Towers of New York’s World Trade Center smouldering and collapsing. Then
a trainee priest studying in Italy, he said to fellow seminarians, “The
world is turning upside down. The Americans will not let this be.”
With this flashback, the now-Bishop Hanna sets the scene for what he
would endure five years later. In a first-person account, he vividly
relates the 27 days of his kidnap and torture at the hands of Sunni
armed men in a book, ‘Abducted in Iraq: a priest in Baghdad’.
It was 2006 and the tide of anger that followed the US-led
dismantling of the government of President Saddam Hussein, and much of
the country’s infrastructure, was fast-flowing and destructive. The
young Baghdadi priest was driving home after a Mass and a big
celebratory meal on the Feast of the Assumption, when four armed men
ordered him from his car and pushed him onto the floor of theirs. He
didn’t know them and believed they had the wrong man. Between beatings,
his captors accused him of collaborating with the Americans.
In a dynamic that has become all too familiar to people concerned
about Iraqi minorities, the priest found himself not only at the mercy
of violent extremists, but also let down by members of the international
community who could have rescued him. In a brief moment of contact with
a world beyond his blindfold, he was handed a mobile phone, through
which a member of the coalition forces told him: “We do not have orders
to come and liberate people from kidnap.”
At another point, he was given a phone and told to talk to the
Chaldean Patriarch, Emmanuel Delly, but a prisoner exchange promised by
his captors didn’t materialise.
Unable to see his surroundings, Hanna invites the reader on his inner
journey: of hopes raised and dashed; of holding on to his faith; to a
Gethsemane-like acceptance of death; and into his near-obsession with
“the malleability of time”, which preoccupies him when he is deprived of
sight and freedom.
Bishop Hanna varies the pace well between the rapid, intrusive
violence and long periods of isolation and reflection, in which his deep
spirituality comes to the fore. His recollections are philosophical,
elegantly expressed, and coloured not with bitterness but with
incomprehension and an un-self-conscious courage. He humanises his
captors as much as he can manage. “They too were concerned, these men,
and wondered what would be next,” he says.
He resolves “not to judge one faith to be above another, but to see
that some people can find a rationale for violence from religion, while
others find a rationale for unity”.
In his Foreword, British Catholic peer Lord David Alton invites
readers to see Bishop Hanna’s story – of suffering a dual blow of
extremist violence and Western inaction – as the story of all Iraqi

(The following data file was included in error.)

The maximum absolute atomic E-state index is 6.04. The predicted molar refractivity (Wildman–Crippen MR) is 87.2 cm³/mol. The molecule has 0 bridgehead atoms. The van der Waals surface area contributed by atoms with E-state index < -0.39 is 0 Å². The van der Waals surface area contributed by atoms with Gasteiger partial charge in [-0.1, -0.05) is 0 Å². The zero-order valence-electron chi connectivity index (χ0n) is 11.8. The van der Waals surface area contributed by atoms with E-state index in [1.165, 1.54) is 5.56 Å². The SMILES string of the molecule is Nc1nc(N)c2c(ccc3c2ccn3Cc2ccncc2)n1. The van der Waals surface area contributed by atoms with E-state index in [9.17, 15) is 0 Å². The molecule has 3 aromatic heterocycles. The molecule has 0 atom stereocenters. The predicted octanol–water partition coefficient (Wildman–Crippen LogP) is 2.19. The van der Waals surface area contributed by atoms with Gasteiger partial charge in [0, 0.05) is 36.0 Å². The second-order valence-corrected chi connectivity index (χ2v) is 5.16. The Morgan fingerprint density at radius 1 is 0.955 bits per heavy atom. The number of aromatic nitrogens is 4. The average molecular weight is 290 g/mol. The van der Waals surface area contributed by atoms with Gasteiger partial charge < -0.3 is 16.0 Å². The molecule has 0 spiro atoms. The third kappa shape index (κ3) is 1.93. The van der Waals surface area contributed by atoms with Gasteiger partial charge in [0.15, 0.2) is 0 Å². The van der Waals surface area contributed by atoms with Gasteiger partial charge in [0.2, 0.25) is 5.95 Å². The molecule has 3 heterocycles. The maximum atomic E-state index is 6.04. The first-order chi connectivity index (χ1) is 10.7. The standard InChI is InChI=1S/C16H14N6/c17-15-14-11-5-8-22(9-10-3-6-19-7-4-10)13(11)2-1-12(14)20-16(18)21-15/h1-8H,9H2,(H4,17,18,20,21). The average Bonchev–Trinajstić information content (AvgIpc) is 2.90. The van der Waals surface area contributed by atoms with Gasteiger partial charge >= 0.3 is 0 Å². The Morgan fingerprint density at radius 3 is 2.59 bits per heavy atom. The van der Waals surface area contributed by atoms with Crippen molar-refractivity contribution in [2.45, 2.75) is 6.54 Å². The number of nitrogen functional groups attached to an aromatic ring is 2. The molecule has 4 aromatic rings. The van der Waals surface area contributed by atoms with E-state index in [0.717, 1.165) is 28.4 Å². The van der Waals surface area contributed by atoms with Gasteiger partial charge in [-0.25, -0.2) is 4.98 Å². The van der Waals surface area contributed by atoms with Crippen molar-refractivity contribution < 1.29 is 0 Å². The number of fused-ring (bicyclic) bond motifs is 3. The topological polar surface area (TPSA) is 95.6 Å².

Christians. To do this illustrates why so many Iraqi Christians believe
their country is no longer safe and have sought refuge overseas, placing
the future of Iraqi Christianity in question. Bishop Hanna was one of a
number of clergy targeted around that time – and not all survived.
Arguably, the lasting damage inflicted by Hanna’s captors was not the
physical or psychological violence inflicted on the individual, but the
convincing of thousands of Iraqi citizens to uproot and scatter
The book ends with a reproduction of the telegram Pope Benedict XVI
sent to Patriarch Delly which appeals for Hanna’s release, and a
sentence listing his various roles now, inside and outside Iraq. It does
not mention that the Catholic seminary where he worked relocated from
Baghdad to Kurdistan because of his kidnap, or answer the questions left
hanging while he was in captivity, or say at least that he still does
not have answers, such as: Who were his captors? Why was he not released
straight after his conversation with the Patriarch? What negotiations
led to his eventual release?
For anyone exasperated by the ongoing violence in the Middle East, or
wondering how best to respond to it, Bishop Hanna’s well-told account
of his kidnap makes for a gripping and challenging read.
Con la parata militare di domenica scorsa, il governo iracheno ha voluto
festeggiare la liberazione del Paese dall’Isis: espulse le ultime
sacche di resistenza, Baghdad ha riacquistato il
controllo dei confini con la Siria. La strada da fare, però, resta
lunga: la minaccia jihadista non è finita e, soprattutto, la società non
è ancora davvero pacificata. Villaggi bruciati, chiese vandalizzate,
pozzi avvelenati e fognature distrutte attendono i cristiani della Piana
di Ninive che, dopo tre anni trascorsi da sfollati, stanno facendo
ritorno a casa: sarà per loro un Natale diverso, certamente migliore di
quelli passati nei campi profughi ma anche pieno di cicatrici da curare.
Gli aiuti arrivati dall’Onu, finora, non sono riusciti a risolvere
l’emergenza abitativa (tanto che gli USA hanno appena annunciato di
voler fare da soli, finanziando direttamente le minoranze religiose
irachene) e la normalità, per una delle comunità cristiane più antiche
del mondo, sembra piuttosto lontana. È questo l’argomento di Today,
l’approfondimento di Tv2000 dedicato all’attualità internazionale, in
onda lunedì 18 dicembre alle 23.00. Il reportage di Riccardo Bicicchi
ci accompagna nei luoghi sacri devastati dall’Isis, dove i cristiani in
rientro dall’esilio provano a riprendere in mano le loro vite. L’ospite
in studio è don Karam Shamasha, sacerdote della